UN ENDS SEVEN-YEAR MISSION IN BOUGAINVILLE

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WELLINGTON, New Zealand (Radio New Zealand International, June 30) – The United Nations observer mission in the Papua New Guinea province of Bougainville ends today after seven years overseeing the peace process that followed the island’s bitter secessionist conflict.

The UN Observer Mission in Bougainville, the UNOMB, was sent to the province in June 1998 to help oversee the peace process, assisted by unarmed soldiers from Australia, New Zealand and various Pacific Islands nations.

Last month, UNOMB’s director Tor Stenbock concluded that the weapons disposal plan had been sufficiently completed to allow the first autonomous government to be elected.

The 40-member assembly under former rebel leader President Joseph Kabui was sworn in two weeks ago..

Mr Stenbock steps down as UNOMB director today but will stay in Bougainville to wind up the mission in his capacity as the UN Secretary-General’s Special Representative, before leaving PNG on August the 15th.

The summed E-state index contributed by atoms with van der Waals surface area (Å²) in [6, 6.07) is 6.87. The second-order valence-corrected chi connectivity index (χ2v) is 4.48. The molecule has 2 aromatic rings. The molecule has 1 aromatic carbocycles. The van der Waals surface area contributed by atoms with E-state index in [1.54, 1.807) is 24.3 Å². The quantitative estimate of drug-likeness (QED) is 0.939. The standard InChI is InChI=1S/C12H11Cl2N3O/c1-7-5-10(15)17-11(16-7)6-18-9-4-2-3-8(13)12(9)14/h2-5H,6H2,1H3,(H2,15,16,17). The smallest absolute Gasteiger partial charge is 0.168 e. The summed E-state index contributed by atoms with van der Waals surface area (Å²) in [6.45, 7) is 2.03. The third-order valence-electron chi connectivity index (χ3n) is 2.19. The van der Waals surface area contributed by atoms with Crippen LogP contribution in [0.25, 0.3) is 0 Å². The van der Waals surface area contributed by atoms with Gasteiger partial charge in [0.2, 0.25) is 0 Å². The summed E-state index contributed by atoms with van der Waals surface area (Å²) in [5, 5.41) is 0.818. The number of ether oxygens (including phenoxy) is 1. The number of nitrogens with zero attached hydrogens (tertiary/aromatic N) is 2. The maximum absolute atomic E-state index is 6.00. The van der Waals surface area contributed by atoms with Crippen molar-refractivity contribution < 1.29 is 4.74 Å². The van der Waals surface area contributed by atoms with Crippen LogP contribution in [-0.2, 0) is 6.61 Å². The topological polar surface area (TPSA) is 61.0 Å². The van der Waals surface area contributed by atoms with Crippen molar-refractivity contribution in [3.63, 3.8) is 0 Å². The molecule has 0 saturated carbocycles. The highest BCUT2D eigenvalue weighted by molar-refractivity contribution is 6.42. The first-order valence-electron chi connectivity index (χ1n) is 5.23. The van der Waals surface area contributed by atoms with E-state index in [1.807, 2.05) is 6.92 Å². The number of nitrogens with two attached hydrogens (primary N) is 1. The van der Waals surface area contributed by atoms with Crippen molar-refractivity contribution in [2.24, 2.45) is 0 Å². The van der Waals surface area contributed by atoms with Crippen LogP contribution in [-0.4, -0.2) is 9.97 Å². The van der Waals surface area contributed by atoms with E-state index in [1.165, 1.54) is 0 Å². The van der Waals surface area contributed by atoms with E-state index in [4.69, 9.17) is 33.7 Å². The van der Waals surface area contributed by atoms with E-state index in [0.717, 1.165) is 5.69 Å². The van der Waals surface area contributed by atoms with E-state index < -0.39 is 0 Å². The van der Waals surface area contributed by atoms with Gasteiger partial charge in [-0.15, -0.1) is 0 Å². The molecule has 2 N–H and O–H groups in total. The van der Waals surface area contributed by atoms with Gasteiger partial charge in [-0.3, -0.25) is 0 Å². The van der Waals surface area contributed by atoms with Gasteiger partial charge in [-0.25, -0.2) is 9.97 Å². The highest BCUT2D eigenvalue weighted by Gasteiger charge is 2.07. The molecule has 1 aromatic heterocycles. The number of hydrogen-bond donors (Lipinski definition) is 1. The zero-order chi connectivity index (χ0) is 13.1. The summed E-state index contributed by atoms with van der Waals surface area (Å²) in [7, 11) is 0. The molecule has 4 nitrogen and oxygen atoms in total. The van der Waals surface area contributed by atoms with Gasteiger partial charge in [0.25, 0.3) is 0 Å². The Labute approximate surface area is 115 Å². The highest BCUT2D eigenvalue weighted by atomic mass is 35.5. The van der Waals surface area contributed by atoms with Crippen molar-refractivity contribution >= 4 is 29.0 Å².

He says Bougainville has made a very remarkable progress to normalcy.

PNG’s Inter-Government Relations Minister Peter Barter has praised the seven year UN operation.

He says it has been one of the UNs’ smallest peace-related missions anywhere in the world, but one of the most successful.

Sir Peter says this achievement owes a lot to the way in which all parties have co-operated, and the leadership provided by successive UNOMB directors and staff.

July 1, 2005

Radio New Zealand International: www.rnzi.com

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